Bayesian networks is a statistical method for Data Mining, a statistical method for discovering valid, novel and potentially useful patterns in data. A description of Probabilistic networks and machine learning techniques is given in .
Bayesian networks are used to represent essential information in databases in a network structure. The network consists of edges and vertices, where the vertices are events and the edges relations between events. A simple Bayesian network is illustrated in Fig 3.2, where symptoms are dependent on a disease, and a disease is dependent on age, work and work environment. Introductions to Bayesian networks can be found in , , ,  and .
Bayesian networks are easy to interpret for humans, and are able to store causal relationships , that is, relations between causes and effects. The networks can be used to represent domain knowledge, and it is possible to control inference and produce explanations on a network.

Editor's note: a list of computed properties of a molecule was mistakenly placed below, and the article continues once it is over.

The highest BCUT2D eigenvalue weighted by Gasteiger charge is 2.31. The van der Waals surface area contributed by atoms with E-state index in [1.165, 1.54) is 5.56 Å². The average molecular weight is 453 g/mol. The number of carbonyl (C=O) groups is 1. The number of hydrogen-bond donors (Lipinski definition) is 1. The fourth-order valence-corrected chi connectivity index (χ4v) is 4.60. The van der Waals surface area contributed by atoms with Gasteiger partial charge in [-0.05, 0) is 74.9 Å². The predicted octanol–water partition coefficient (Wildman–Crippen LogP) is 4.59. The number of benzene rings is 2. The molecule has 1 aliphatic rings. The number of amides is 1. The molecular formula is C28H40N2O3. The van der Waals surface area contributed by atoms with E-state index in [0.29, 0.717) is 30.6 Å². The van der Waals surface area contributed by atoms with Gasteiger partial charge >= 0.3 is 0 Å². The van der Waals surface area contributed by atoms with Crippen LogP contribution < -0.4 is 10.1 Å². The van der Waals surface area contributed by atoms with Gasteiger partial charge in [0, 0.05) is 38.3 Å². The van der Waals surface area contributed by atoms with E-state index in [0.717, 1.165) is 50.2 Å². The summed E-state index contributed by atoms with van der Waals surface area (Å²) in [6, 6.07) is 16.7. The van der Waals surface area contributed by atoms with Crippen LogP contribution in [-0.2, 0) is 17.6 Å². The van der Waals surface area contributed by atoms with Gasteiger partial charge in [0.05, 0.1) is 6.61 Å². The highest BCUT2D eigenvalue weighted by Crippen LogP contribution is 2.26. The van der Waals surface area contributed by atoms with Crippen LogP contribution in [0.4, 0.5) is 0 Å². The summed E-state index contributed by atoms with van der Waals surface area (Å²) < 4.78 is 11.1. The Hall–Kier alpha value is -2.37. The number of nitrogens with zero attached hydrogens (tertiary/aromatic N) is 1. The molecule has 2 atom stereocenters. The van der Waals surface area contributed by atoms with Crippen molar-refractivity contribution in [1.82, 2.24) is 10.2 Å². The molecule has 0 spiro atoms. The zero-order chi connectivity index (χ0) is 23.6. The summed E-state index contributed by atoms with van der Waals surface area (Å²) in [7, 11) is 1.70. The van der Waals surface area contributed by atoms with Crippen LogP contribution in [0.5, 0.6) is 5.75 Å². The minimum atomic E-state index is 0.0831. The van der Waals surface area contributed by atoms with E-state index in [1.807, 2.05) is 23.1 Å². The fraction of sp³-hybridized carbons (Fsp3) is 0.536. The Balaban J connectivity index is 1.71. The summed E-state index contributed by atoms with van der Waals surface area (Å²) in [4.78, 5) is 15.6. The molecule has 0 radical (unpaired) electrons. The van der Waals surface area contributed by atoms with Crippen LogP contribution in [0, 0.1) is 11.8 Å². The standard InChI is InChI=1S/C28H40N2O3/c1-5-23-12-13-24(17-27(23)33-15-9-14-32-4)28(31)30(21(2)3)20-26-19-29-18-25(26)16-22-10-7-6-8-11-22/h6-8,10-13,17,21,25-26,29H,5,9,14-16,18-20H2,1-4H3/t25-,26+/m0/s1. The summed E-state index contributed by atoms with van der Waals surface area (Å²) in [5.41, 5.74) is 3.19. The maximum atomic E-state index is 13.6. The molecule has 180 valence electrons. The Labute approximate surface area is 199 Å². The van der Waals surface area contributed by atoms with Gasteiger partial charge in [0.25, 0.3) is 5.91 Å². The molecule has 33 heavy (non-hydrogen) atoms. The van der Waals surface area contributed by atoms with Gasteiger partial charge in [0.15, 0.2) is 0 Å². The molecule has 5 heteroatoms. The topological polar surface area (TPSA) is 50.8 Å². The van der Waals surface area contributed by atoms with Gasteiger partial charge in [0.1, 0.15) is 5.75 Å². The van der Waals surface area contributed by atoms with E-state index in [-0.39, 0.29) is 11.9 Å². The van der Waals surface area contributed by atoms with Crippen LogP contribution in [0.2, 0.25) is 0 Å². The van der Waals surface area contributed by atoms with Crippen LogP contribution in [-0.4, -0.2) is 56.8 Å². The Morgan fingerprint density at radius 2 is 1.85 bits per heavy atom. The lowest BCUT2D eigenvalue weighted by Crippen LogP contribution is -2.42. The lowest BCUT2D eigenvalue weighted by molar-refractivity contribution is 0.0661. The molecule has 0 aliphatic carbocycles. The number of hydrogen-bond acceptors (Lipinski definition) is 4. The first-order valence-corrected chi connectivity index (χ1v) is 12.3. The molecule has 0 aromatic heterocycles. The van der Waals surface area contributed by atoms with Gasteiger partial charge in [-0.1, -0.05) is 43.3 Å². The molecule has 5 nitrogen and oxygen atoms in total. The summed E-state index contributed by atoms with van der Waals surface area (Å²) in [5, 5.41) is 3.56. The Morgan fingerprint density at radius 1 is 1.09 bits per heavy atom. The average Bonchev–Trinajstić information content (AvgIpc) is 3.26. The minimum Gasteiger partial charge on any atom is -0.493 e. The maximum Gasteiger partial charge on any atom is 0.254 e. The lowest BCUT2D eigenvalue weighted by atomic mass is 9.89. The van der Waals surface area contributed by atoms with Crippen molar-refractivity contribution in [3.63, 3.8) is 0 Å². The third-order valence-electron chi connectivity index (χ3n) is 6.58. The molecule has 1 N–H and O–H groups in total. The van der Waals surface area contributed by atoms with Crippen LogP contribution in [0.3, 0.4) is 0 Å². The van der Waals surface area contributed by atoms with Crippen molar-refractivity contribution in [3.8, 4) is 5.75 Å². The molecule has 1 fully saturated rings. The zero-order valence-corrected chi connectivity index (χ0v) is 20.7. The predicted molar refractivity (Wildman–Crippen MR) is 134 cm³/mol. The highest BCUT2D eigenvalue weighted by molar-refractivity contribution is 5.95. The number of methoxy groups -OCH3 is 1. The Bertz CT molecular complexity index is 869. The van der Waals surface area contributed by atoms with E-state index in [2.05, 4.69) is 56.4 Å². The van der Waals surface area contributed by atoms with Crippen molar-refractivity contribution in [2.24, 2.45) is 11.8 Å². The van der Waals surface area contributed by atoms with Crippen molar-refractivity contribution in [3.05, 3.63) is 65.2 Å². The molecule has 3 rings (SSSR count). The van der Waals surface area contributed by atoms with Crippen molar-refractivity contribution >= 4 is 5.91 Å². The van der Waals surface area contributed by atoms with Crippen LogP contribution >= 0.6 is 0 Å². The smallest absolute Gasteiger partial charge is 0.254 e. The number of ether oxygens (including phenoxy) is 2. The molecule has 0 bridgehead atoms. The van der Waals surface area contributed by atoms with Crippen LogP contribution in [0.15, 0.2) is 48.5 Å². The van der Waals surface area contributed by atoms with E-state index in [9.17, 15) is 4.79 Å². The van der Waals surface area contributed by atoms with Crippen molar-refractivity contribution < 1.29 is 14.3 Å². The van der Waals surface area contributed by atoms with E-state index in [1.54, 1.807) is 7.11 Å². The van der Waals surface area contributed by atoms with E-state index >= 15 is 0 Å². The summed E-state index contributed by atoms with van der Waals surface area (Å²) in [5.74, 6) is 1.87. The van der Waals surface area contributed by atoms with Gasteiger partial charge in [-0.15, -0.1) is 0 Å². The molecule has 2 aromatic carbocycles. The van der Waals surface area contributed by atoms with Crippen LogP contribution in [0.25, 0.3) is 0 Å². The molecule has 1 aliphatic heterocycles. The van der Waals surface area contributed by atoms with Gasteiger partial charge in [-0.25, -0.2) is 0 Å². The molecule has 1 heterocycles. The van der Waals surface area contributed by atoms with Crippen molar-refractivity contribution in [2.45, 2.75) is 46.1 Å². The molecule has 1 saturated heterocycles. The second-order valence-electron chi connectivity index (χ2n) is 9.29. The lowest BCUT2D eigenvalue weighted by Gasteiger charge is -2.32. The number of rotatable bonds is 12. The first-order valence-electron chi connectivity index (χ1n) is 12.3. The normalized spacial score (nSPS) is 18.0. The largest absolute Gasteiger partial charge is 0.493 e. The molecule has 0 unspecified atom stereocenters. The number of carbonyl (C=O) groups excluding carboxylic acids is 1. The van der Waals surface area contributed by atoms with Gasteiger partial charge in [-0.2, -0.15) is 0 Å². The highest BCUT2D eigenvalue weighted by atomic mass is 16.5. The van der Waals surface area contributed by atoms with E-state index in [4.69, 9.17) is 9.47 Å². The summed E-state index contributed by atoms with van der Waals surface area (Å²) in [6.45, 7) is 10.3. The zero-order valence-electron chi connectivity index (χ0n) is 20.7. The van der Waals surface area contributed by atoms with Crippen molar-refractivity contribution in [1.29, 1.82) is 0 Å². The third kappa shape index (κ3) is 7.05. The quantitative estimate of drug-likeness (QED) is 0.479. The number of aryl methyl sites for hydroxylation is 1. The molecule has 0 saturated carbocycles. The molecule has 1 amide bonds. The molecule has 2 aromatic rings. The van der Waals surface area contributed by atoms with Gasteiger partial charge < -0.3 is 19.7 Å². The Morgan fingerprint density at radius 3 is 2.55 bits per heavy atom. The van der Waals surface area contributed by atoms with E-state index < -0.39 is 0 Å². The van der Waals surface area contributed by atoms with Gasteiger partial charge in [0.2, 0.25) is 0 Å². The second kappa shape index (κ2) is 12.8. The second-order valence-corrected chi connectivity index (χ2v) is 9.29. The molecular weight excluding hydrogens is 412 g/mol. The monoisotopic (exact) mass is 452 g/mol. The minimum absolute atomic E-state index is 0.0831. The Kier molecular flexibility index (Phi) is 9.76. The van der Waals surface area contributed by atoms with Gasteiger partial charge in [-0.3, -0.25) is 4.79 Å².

A simple usage of Bayesian networks is denoted naive Bayesian classification . These networks consist only of one parent and several child nodes as in Fig 3.3. Classification is done by considering the parent node to be a hidden variable (H in the figure) stating which class (child node) each object in the database should belong to. An existing system using naive Bayesian classification is AutoClass .
The theoretical foundation for Bayesian networks is Bayes rule, which states:
Where H is a hypothesis, and e an event. is the posterior probability, and P(H) is the prior probability. A proof of Bayes rule is given in appendix A.
To give a formal definition of Bayesian networks, we introduce some terminology which is taken from :
If a subset of Z nodes in a graph G intercepts all paths between the nodes X and Y (written ), then this corresponds to conditional independence between X and Y given Z:
with respect to some dependency model M.
A Directed, Acyclic Graph (DAG) D is said to be a I-map of a dependency model M if for every three disjoint sets of vertices, X, Y and Z we have:
A DAG is a minimal I-map of M if none of its arrows can be deleted without destroying its I-mapness.
Given a probability distribution P on a set of variables U, a DAG is called a Bayesian Network of P iff D is a minimal I-map of P.
A Bayesian network is shown in Fig 3.3, representing the probability distribution P: